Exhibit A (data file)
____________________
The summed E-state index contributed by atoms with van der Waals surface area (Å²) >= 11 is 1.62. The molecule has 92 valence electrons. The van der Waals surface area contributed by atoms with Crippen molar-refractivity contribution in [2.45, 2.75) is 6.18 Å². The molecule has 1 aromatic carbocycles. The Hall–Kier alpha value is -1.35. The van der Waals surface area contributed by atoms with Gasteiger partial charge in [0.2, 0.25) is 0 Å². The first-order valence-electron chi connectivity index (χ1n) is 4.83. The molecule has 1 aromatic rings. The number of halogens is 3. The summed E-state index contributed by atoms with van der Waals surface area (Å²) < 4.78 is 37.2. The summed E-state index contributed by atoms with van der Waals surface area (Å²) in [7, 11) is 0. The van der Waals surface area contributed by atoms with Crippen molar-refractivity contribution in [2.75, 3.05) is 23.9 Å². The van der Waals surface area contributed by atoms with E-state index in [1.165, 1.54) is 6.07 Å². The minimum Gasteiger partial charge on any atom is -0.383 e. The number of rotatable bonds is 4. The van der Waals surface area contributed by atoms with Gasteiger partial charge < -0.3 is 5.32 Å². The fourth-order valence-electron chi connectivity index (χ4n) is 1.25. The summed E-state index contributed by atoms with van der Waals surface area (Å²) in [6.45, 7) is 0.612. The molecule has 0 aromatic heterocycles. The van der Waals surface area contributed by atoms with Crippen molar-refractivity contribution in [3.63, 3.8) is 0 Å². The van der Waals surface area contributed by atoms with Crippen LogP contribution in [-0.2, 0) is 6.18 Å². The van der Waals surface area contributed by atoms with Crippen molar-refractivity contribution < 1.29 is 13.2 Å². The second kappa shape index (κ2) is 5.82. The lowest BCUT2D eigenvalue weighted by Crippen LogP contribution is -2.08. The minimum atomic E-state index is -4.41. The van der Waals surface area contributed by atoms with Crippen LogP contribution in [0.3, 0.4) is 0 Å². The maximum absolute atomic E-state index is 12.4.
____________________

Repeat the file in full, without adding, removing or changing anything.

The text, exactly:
The summed E-state index contributed by atoms with van der Waals surface area (Å²) >= 11 is 1.62. The molecule has 92 valence electrons. The van der Waals surface area contributed by atoms with Crippen molar-refractivity contribution in [2.45, 2.75) is 6.18 Å². The molecule has 1 aromatic carbocycles. The Hall–Kier alpha value is -1.35. The van der Waals surface area contributed by atoms with Gasteiger partial charge in [0.2, 0.25) is 0 Å². The first-order valence-electron chi connectivity index (χ1n) is 4.83. The molecule has 1 aromatic rings. The number of halogens is 3. The summed E-state index contributed by atoms with van der Waals surface area (Å²) < 4.78 is 37.2. The summed E-state index contributed by atoms with van der Waals surface area (Å²) in [7, 11) is 0. The van der Waals surface area contributed by atoms with Crippen molar-refractivity contribution in [2.75, 3.05) is 23.9 Å². The van der Waals surface area contributed by atoms with E-state index in [1.165, 1.54) is 6.07 Å². The minimum Gasteiger partial charge on any atom is -0.383 e. The number of rotatable bonds is 4. The van der Waals surface area contributed by atoms with Gasteiger partial charge < -0.3 is 5.32 Å². The fourth-order valence-electron chi connectivity index (χ4n) is 1.25. The summed E-state index contributed by atoms with van der Waals surface area (Å²) in [6.45, 7) is 0.612. The molecule has 0 aromatic heterocycles. The van der Waals surface area contributed by atoms with Crippen molar-refractivity contribution in [3.63, 3.8) is 0 Å². The van der Waals surface area contributed by atoms with Crippen LogP contribution in [-0.2, 0) is 6.18 Å². The van der Waals surface area contributed by atoms with Crippen molar-refractivity contribution < 1.29 is 13.2 Å². The second kappa shape index (κ2) is 5.82. The lowest BCUT2D eigenvalue weighted by Crippen LogP contribution is -2.08. The minimum atomic E-state index is -4.41. The van der Waals surface area contributed by atoms with Crippen LogP contribution in [0.3, 0.4) is 0 Å². The maximum absolute atomic E-state index is 12.4.